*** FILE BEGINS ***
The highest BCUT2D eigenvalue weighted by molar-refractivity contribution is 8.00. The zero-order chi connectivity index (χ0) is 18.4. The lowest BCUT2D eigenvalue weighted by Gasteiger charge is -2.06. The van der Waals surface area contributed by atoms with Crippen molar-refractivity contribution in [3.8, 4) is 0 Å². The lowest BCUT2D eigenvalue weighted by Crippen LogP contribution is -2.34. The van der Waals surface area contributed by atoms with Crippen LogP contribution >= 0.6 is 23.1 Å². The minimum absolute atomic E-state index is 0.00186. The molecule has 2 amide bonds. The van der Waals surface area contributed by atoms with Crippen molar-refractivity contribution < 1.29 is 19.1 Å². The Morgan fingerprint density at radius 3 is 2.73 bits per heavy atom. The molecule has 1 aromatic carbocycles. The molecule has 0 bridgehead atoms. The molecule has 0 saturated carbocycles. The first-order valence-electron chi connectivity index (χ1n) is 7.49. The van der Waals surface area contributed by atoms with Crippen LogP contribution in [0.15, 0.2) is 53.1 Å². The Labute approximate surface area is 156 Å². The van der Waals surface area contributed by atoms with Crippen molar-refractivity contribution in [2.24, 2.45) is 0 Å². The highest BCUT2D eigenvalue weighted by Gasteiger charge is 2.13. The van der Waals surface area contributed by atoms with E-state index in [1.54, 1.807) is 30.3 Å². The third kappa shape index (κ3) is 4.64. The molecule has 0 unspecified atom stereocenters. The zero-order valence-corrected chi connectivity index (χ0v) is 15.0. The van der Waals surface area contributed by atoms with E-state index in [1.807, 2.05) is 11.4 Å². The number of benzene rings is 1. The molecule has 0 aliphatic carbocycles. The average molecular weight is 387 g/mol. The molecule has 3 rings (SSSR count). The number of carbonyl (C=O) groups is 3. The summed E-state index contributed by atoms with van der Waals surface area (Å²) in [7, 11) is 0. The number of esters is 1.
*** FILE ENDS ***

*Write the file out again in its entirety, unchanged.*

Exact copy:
The highest BCUT2D eigenvalue weighted by molar-refractivity contribution is 8.00. The zero-order chi connectivity index (χ0) is 18.4. The lowest BCUT2D eigenvalue weighted by Gasteiger charge is -2.06. The van der Waals surface area contributed by atoms with Crippen molar-refractivity contribution in [3.8, 4) is 0 Å². The lowest BCUT2D eigenvalue weighted by Crippen LogP contribution is -2.34. The van der Waals surface area contributed by atoms with Crippen LogP contribution >= 0.6 is 23.1 Å². The minimum absolute atomic E-state index is 0.00186. The molecule has 2 amide bonds. The van der Waals surface area contributed by atoms with Crippen molar-refractivity contribution < 1.29 is 19.1 Å². The Morgan fingerprint density at radius 3 is 2.73 bits per heavy atom. The molecule has 1 aromatic carbocycles. The molecule has 0 bridgehead atoms. The molecule has 0 saturated carbocycles. The first-order valence-electron chi connectivity index (χ1n) is 7.49. The van der Waals surface area contributed by atoms with Crippen LogP contribution in [0.15, 0.2) is 53.1 Å². The Labute approximate surface area is 156 Å². The van der Waals surface area contributed by atoms with Crippen molar-refractivity contribution in [2.24, 2.45) is 0 Å². The highest BCUT2D eigenvalue weighted by Gasteiger charge is 2.13. The van der Waals surface area contributed by atoms with E-state index in [1.54, 1.807) is 30.3 Å². The third kappa shape index (κ3) is 4.64. The molecule has 0 unspecified atom stereocenters. The zero-order valence-corrected chi connectivity index (χ0v) is 15.0. The van der Waals surface area contributed by atoms with E-state index in [1.807, 2.05) is 11.4 Å². The number of benzene rings is 1. The molecule has 0 aliphatic carbocycles. The average molecular weight is 387 g/mol. The molecule has 3 rings (SSSR count). The number of carbonyl (C=O) groups is 3. The summed E-state index contributed by atoms with van der Waals surface area (Å²) in [7, 11) is 0. The number of esters is 1.